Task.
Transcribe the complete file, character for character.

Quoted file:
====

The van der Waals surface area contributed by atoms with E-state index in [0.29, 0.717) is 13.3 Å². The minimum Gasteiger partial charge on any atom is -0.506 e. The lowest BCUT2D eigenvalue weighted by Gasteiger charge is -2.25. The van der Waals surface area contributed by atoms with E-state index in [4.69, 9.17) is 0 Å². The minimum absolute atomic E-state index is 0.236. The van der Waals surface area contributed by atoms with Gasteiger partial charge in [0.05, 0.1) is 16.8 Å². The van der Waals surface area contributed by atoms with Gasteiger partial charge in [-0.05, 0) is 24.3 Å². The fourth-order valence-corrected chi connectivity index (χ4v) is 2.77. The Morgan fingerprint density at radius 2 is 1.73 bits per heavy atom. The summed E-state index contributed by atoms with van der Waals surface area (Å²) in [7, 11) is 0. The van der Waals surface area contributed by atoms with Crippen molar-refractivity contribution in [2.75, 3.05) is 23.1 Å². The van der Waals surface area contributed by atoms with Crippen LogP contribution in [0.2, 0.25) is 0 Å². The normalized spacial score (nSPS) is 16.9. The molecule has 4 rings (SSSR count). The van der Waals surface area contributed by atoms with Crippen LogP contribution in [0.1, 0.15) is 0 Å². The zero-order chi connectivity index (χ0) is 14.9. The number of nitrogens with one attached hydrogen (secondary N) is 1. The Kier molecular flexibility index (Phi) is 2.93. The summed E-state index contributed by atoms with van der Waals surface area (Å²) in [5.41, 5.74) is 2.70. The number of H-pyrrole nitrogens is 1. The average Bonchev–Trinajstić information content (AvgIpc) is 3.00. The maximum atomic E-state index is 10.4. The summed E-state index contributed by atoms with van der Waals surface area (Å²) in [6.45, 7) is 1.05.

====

The van der Waals surface area contributed by atoms with E-state index in [0.29, 0.717) is 13.3 Å². The minimum Gasteiger partial charge on any atom is -0.506 e. The lowest BCUT2D eigenvalue weighted by Gasteiger charge is -2.25. The van der Waals surface area contributed by atoms with E-state index in [4.69, 9.17) is 0 Å². The minimum absolute atomic E-state index is 0.236. The van der Waals surface area contributed by atoms with Gasteiger partial charge in [0.05, 0.1) is 16.8 Å². The van der Waals surface area contributed by atoms with Gasteiger partial charge in [-0.05, 0) is 24.3 Å². The fourth-order valence-corrected chi connectivity index (χ4v) is 2.77. The Morgan fingerprint density at radius 2 is 1.73 bits per heavy atom. The summed E-state index contributed by atoms with van der Waals surface area (Å²) in [7, 11) is 0. The van der Waals surface area contributed by atoms with Crippen molar-refractivity contribution in [2.75, 3.05) is 23.1 Å². The van der Waals surface area contributed by atoms with Crippen LogP contribution in [0.2, 0.25) is 0 Å². The normalized spacial score (nSPS) is 16.9. The molecule has 4 rings (SSSR count). The van der Waals surface area contributed by atoms with Crippen LogP contribution in [0.1, 0.15) is 0 Å². The zero-order chi connectivity index (χ0) is 14.9. The number of nitrogens with one attached hydrogen (secondary N) is 1. The Kier molecular flexibility index (Phi) is 2.93. The summed E-state index contributed by atoms with van der Waals surface area (Å²) in [5.41, 5.74) is 2.70. The number of H-pyrrole nitrogens is 1. The average Bonchev–Trinajstić information content (AvgIpc) is 3.00. The maximum atomic E-state index is 10.4. The summed E-state index contributed by atoms with van der Waals surface area (Å²) in [6.45, 7) is 1.05.